Found an Insider article on NBA Draft Sleepers and we've played a few of the guys in there over the years. But one of the sleepers they listed was MY. Nice write up on him.
Link: http://www.espn.com/nba/insider/story/_ ... -prospects
Milik Yarbrough | Illinois State | Junior
Player type: The deep sleeper
Physical profile: 6-foot-6, 210 pounds, 7-foot-2 wingspan
The 6-foot-6 Zion, Illinois, native originally committed to St. Louis, choosing the Billikens over Iowa State, Michigan, Illinois, Kansas State and other high major schools. Yarbrough showed a lot of promise as a freshman, starting 22 games and earning Atlantic 10 All-Rookie Team honors. He regularly clashed with head coach Jim Crews, though, and eventually opted to transfer to Illinois State.
"I just didn't fit the style of play, and it just wasn't working for me. Me and the coach butted heads a lot," Yarbrough said. "We weren't on the same page, and I blame that on myself. Here it's almost the same way, but I listen, I learn, and I've matured so much. I understand what they're trying to tell me now. That's why I developed so much and became the player I am."
Yarbrough's father, Del, played at Illinois State for four years, scoring more than 1,000 points, and was eventually selected in the ninth round of the 1980 NBA draft by the Milwaukee Bucks. While Milik was in the midst of his transfer season last year, Del passed away in his sleep. Yarbrough admitted that he wanted to quit basketball after the loss, but the support of his team and family has been a driving force in his emergence as a prospect. Now wearing his father's old number, 52, Yarbrough is the only player in the NCAA to average at least 25 points, seven assists and seven rebounds per 40 minutes, and he's doing so with a 62.3 true shooting percentage and impressive size.
Impressed with the versatility of Illinois State's Milik Yarbrough. 6-6, 230 and can really handle and pass. Tough. Jumper improving. pic.twitter.com/n3PRECrp5f
- Mike Schmitz (@Mike_Schmitz) November 19, 2017
Comfortable with the ball in his hands. Can operate as a primary facilitator. Changes speeds and directions. Uses both sides of the floor as a passer. Plays an unselfish brand.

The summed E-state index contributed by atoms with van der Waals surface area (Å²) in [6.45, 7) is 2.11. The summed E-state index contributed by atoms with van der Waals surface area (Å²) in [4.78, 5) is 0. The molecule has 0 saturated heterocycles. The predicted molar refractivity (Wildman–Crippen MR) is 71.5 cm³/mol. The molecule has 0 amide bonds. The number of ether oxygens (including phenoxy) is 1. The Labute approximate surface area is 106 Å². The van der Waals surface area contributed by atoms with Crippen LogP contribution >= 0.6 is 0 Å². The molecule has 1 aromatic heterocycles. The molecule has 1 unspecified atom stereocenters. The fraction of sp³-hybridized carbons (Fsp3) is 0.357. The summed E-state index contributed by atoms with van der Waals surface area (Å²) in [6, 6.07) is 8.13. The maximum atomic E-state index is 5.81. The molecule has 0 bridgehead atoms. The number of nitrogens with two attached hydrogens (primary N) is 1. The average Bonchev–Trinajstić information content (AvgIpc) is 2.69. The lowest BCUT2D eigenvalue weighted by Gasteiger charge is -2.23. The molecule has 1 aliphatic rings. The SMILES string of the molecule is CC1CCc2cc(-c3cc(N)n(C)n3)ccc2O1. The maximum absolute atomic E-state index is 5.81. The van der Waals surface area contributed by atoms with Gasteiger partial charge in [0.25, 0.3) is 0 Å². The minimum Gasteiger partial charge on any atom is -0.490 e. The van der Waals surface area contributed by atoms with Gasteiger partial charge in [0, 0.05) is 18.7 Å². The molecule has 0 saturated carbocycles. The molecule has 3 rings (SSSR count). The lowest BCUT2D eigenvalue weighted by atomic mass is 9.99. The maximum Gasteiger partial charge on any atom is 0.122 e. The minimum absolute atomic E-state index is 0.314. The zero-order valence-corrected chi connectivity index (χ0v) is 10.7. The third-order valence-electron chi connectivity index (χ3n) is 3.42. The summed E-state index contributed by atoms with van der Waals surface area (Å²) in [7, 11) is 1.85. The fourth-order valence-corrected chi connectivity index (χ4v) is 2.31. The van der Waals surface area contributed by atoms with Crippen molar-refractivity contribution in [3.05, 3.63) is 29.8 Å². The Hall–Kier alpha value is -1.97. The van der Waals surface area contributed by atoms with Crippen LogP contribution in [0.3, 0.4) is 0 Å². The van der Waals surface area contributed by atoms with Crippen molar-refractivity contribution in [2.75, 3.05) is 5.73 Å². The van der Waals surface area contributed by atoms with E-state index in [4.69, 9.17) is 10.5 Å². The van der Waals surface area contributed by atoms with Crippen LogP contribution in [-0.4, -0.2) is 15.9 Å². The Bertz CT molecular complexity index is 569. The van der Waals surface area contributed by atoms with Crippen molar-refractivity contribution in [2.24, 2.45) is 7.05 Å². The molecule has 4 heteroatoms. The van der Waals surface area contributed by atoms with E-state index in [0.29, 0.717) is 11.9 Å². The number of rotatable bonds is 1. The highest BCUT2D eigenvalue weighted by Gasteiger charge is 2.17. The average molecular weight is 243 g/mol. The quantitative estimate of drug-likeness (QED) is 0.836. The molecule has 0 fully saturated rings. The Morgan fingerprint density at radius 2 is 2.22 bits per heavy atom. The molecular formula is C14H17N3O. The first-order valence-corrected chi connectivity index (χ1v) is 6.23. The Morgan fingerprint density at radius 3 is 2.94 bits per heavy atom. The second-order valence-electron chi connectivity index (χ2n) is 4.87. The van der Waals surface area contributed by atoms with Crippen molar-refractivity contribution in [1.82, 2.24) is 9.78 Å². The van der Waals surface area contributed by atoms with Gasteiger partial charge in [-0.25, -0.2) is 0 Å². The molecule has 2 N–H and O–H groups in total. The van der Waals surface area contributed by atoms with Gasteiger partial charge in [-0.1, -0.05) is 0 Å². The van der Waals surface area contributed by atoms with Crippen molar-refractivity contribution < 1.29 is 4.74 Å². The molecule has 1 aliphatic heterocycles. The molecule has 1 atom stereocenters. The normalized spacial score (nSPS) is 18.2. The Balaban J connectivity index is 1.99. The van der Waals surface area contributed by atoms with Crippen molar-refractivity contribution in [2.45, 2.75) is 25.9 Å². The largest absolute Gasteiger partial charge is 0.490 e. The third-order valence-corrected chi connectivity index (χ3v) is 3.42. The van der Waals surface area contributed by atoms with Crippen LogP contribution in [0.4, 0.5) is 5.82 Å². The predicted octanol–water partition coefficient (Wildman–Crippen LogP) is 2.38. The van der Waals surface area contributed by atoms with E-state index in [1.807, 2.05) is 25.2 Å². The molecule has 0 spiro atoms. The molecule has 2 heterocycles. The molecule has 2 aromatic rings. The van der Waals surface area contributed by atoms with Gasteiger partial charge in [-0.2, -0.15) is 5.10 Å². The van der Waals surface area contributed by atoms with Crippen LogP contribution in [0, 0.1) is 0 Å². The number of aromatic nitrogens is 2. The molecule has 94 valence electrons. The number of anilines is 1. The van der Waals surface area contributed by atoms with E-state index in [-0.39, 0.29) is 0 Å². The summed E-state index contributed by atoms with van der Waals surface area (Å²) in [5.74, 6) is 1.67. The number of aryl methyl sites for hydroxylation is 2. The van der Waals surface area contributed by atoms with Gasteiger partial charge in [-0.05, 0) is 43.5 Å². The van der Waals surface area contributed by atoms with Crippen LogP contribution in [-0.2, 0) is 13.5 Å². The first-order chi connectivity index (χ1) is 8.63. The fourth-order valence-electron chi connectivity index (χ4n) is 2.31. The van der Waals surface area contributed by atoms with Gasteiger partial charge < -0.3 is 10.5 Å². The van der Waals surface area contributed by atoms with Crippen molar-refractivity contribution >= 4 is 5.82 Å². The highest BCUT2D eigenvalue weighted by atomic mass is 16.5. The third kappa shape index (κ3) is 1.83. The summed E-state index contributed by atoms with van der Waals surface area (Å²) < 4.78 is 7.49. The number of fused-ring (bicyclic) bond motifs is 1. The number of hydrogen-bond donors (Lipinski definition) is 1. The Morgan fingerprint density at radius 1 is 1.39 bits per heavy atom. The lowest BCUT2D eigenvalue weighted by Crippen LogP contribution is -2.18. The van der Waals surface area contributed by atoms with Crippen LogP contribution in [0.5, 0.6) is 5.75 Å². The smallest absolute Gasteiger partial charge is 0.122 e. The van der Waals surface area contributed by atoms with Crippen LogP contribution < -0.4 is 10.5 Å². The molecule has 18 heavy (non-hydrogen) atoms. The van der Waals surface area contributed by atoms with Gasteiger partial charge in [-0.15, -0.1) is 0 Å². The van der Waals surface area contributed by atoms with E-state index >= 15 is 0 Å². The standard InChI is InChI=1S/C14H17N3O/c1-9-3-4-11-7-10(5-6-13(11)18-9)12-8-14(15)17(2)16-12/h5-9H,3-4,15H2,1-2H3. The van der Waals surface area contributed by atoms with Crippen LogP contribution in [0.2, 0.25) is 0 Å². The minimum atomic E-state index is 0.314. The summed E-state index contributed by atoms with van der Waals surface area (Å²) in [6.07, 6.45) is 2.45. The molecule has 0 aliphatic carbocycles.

Physical driver. Lives at the free throw line (10.8 free throw attempts per 40). Doesn't shy away from contact.
Good instincts on the glass. Attacks the boards aggressively when locked in.
Greatly improved shooter. Flat-footed but 38.5 percent from 3 and 80 percent from the free throw line.
Has the frame and length to be a versatile defender when engaged
Needs to be more consistent in his approach. Still maturing from a mentality standpoint. Suspended for one game this season. In and out of the rotation earlier in the season.
More long and fluid than explosive. Below-the-rim finisher. Won't be able to rely on drawing fouls nearly as much against better competition. Can he get by athletes? How does he score efficiently in the half court at the NBA level?
Still has to prove himself as a shooter. Inconsistent mechanics. Not all that squared to the basket. Not a threat to pull up off the dribble.
Turnover-prone. Can be a bit wild with the ball (5.9 turnovers per 40 minutes). Won't have as much freedom at the next level.
Defensive effort and intensity can improve.
The 22-year-old Yarbrough is trending up coming off back-to-back big games against Murray State (30 points on 19 shots) and Ole Miss (25 points, 10 rebounds, 8 assists in 27 minutes). His physical profile and versatility will continue to catch the eye of NBA scouts as the season progresses. With only mid-major programs remaining on Illinois State's schedule, Yarbrough has a great opportunity to surge through the rest of his junior season and cement himself as a legitimate NBA prospect.
Consistency is Yarbrough's swing skill, and teams will want to do their homework on why he has had a tendency to clash with coaches or find himself in and out of the lineup. But from a tools, talent and versatility standpoint, the 22-year-old Yarbrough is a legitimate NBA prospect worth following.